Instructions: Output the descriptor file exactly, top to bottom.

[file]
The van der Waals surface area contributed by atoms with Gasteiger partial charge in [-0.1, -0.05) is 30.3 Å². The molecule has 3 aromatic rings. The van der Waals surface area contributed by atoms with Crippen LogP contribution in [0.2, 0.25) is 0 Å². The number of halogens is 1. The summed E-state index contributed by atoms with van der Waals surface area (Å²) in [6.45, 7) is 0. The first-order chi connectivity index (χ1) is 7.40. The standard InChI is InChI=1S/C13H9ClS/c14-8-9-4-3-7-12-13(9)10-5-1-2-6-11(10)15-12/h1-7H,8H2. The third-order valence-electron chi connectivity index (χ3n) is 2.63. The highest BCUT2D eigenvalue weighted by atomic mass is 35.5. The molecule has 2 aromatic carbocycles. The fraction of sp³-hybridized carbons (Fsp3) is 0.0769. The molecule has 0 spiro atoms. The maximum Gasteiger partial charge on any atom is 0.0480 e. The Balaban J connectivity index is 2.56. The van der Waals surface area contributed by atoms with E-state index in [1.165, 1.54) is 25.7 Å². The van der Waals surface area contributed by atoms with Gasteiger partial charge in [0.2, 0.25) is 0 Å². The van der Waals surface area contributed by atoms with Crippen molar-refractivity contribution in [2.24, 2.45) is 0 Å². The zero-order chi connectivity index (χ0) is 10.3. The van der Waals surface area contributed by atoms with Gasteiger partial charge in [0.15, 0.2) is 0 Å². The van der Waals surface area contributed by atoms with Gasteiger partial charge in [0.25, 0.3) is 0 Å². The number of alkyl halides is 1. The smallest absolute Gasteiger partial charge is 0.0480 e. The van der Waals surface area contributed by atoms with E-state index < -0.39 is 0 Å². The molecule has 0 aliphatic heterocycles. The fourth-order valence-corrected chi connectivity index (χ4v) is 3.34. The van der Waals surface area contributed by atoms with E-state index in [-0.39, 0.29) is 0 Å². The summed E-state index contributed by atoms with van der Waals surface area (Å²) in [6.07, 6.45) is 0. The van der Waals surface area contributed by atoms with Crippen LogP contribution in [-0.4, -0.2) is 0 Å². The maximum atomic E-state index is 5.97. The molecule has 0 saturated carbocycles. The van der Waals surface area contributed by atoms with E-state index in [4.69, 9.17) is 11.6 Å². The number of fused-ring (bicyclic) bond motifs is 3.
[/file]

The van der Waals surface area contributed by atoms with Gasteiger partial charge in [-0.1, -0.05) is 30.3 Å². The molecule has 3 aromatic rings. The van der Waals surface area contributed by atoms with Crippen LogP contribution in [0.2, 0.25) is 0 Å². The number of halogens is 1. The summed E-state index contributed by atoms with van der Waals surface area (Å²) in [6.45, 7) is 0. The first-order chi connectivity index (χ1) is 7.40. The standard InChI is InChI=1S/C13H9ClS/c14-8-9-4-3-7-12-13(9)10-5-1-2-6-11(10)15-12/h1-7H,8H2. The third-order valence-electron chi connectivity index (χ3n) is 2.63. The highest BCUT2D eigenvalue weighted by atomic mass is 35.5. The molecule has 2 aromatic carbocycles. The fraction of sp³-hybridized carbons (Fsp3) is 0.0769. The molecule has 0 spiro atoms. The maximum Gasteiger partial charge on any atom is 0.0480 e. The Balaban J connectivity index is 2.56. The van der Waals surface area contributed by atoms with E-state index in [1.165, 1.54) is 25.7 Å². The van der Waals surface area contributed by atoms with Gasteiger partial charge in [0.2, 0.25) is 0 Å². The van der Waals surface area contributed by atoms with Crippen molar-refractivity contribution in [2.24, 2.45) is 0 Å². The zero-order chi connectivity index (χ0) is 10.3. The van der Waals surface area contributed by atoms with Gasteiger partial charge in [0.15, 0.2) is 0 Å². The van der Waals surface area contributed by atoms with Gasteiger partial charge in [0.25, 0.3) is 0 Å². The number of alkyl halides is 1. The smallest absolute Gasteiger partial charge is 0.0480 e. The van der Waals surface area contributed by atoms with E-state index < -0.39 is 0 Å². The molecule has 0 aliphatic heterocycles. The fourth-order valence-corrected chi connectivity index (χ4v) is 3.34. The van der Waals surface area contributed by atoms with E-state index in [-0.39, 0.29) is 0 Å². The summed E-state index contributed by atoms with van der Waals surface area (Å²) in [6.07, 6.45) is 0. The van der Waals surface area contributed by atoms with Crippen LogP contribution in [-0.4, -0.2) is 0 Å². The maximum atomic E-state index is 5.97. The molecule has 0 saturated carbocycles. The van der Waals surface area contributed by atoms with E-state index in [4.69, 9.17) is 11.6 Å². The number of fused-ring (bicyclic) bond motifs is 3.